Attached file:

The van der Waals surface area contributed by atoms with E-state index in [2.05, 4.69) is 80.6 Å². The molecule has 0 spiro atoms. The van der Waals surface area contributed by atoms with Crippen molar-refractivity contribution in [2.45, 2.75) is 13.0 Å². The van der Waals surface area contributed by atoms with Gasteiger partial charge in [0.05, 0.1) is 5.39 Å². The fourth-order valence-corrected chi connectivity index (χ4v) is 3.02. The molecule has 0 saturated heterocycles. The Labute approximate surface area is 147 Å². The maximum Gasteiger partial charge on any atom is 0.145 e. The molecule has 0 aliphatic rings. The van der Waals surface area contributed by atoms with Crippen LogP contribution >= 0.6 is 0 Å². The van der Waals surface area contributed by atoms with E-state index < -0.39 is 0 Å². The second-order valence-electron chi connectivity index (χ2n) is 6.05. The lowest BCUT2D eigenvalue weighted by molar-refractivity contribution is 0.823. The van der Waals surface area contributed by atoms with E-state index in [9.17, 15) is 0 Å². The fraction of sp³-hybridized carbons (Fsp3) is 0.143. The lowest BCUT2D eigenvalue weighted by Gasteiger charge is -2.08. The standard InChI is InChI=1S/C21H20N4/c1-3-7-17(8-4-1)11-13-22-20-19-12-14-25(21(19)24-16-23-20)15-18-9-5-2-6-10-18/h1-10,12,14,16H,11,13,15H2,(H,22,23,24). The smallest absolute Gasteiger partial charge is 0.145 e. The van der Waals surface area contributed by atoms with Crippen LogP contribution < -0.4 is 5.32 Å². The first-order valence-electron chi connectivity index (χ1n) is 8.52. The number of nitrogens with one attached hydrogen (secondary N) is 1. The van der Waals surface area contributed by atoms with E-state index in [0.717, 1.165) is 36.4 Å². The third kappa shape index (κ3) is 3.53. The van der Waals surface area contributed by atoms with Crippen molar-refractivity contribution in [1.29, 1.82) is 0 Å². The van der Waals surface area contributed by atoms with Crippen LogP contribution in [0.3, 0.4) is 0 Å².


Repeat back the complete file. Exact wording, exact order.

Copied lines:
The van der Waals surface area contributed by atoms with E-state index in [2.05, 4.69) is 80.6 Å². The molecule has 0 spiro atoms. The van der Waals surface area contributed by atoms with Crippen molar-refractivity contribution in [2.45, 2.75) is 13.0 Å². The van der Waals surface area contributed by atoms with Gasteiger partial charge in [0.05, 0.1) is 5.39 Å². The fourth-order valence-corrected chi connectivity index (χ4v) is 3.02. The molecule has 0 saturated heterocycles. The Labute approximate surface area is 147 Å². The maximum Gasteiger partial charge on any atom is 0.145 e. The molecule has 0 aliphatic rings. The van der Waals surface area contributed by atoms with Crippen LogP contribution >= 0.6 is 0 Å². The van der Waals surface area contributed by atoms with E-state index < -0.39 is 0 Å². The second-order valence-electron chi connectivity index (χ2n) is 6.05. The lowest BCUT2D eigenvalue weighted by molar-refractivity contribution is 0.823. The van der Waals surface area contributed by atoms with E-state index in [9.17, 15) is 0 Å². The fraction of sp³-hybridized carbons (Fsp3) is 0.143. The lowest BCUT2D eigenvalue weighted by Gasteiger charge is -2.08. The standard InChI is InChI=1S/C21H20N4/c1-3-7-17(8-4-1)11-13-22-20-19-12-14-25(21(19)24-16-23-20)15-18-9-5-2-6-10-18/h1-10,12,14,16H,11,13,15H2,(H,22,23,24). The smallest absolute Gasteiger partial charge is 0.145 e. The van der Waals surface area contributed by atoms with Crippen LogP contribution < -0.4 is 5.32 Å². The first-order valence-electron chi connectivity index (χ1n) is 8.52. The number of nitrogens with one attached hydrogen (secondary N) is 1. The van der Waals surface area contributed by atoms with E-state index in [0.717, 1.165) is 36.4 Å². The third kappa shape index (κ3) is 3.53. The van der Waals surface area contributed by atoms with Crippen molar-refractivity contribution in [1.29, 1.82) is 0 Å². The van der Waals surface area contributed by atoms with Crippen LogP contribution in [0.3, 0.4) is 0 Å².